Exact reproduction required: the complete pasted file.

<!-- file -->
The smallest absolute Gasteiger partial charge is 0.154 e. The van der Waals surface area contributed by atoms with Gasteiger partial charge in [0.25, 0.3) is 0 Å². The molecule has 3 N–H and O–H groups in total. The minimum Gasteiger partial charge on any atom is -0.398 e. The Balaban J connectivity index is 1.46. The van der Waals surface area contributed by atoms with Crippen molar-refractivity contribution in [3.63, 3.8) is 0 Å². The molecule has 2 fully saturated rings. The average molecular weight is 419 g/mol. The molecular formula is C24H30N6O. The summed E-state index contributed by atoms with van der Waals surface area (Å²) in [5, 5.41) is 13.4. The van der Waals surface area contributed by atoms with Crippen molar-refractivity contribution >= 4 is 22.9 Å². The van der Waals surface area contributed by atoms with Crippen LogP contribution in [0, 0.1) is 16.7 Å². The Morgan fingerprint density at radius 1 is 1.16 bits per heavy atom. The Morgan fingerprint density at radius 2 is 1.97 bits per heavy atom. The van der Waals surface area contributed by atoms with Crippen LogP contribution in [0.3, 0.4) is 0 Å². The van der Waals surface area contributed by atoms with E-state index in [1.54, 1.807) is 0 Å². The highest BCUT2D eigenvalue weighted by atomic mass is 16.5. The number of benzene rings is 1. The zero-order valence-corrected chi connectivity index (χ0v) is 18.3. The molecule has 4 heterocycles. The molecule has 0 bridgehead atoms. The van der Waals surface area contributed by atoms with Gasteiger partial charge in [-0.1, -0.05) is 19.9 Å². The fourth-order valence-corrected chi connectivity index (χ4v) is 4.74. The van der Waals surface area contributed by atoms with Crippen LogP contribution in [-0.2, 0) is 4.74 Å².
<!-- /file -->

The smallest absolute Gasteiger partial charge is 0.154 e. The van der Waals surface area contributed by atoms with Gasteiger partial charge in [0.25, 0.3) is 0 Å². The molecule has 3 N–H and O–H groups in total. The minimum Gasteiger partial charge on any atom is -0.398 e. The Balaban J connectivity index is 1.46. The van der Waals surface area contributed by atoms with Crippen molar-refractivity contribution in [3.63, 3.8) is 0 Å². The molecule has 2 fully saturated rings. The average molecular weight is 419 g/mol. The molecular formula is C24H30N6O. The summed E-state index contributed by atoms with van der Waals surface area (Å²) in [5, 5.41) is 13.4. The van der Waals surface area contributed by atoms with Crippen molar-refractivity contribution >= 4 is 22.9 Å². The van der Waals surface area contributed by atoms with Crippen LogP contribution in [0, 0.1) is 16.7 Å². The Morgan fingerprint density at radius 1 is 1.16 bits per heavy atom. The Morgan fingerprint density at radius 2 is 1.97 bits per heavy atom. The van der Waals surface area contributed by atoms with Crippen LogP contribution in [0.3, 0.4) is 0 Å². The van der Waals surface area contributed by atoms with E-state index in [1.54, 1.807) is 0 Å². The highest BCUT2D eigenvalue weighted by atomic mass is 16.5. The number of benzene rings is 1. The zero-order valence-corrected chi connectivity index (χ0v) is 18.3. The molecule has 4 heterocycles. The molecule has 0 bridgehead atoms. The van der Waals surface area contributed by atoms with Gasteiger partial charge in [-0.1, -0.05) is 19.9 Å². The fourth-order valence-corrected chi connectivity index (χ4v) is 4.74. The van der Waals surface area contributed by atoms with Crippen LogP contribution in [-0.2, 0) is 4.74 Å².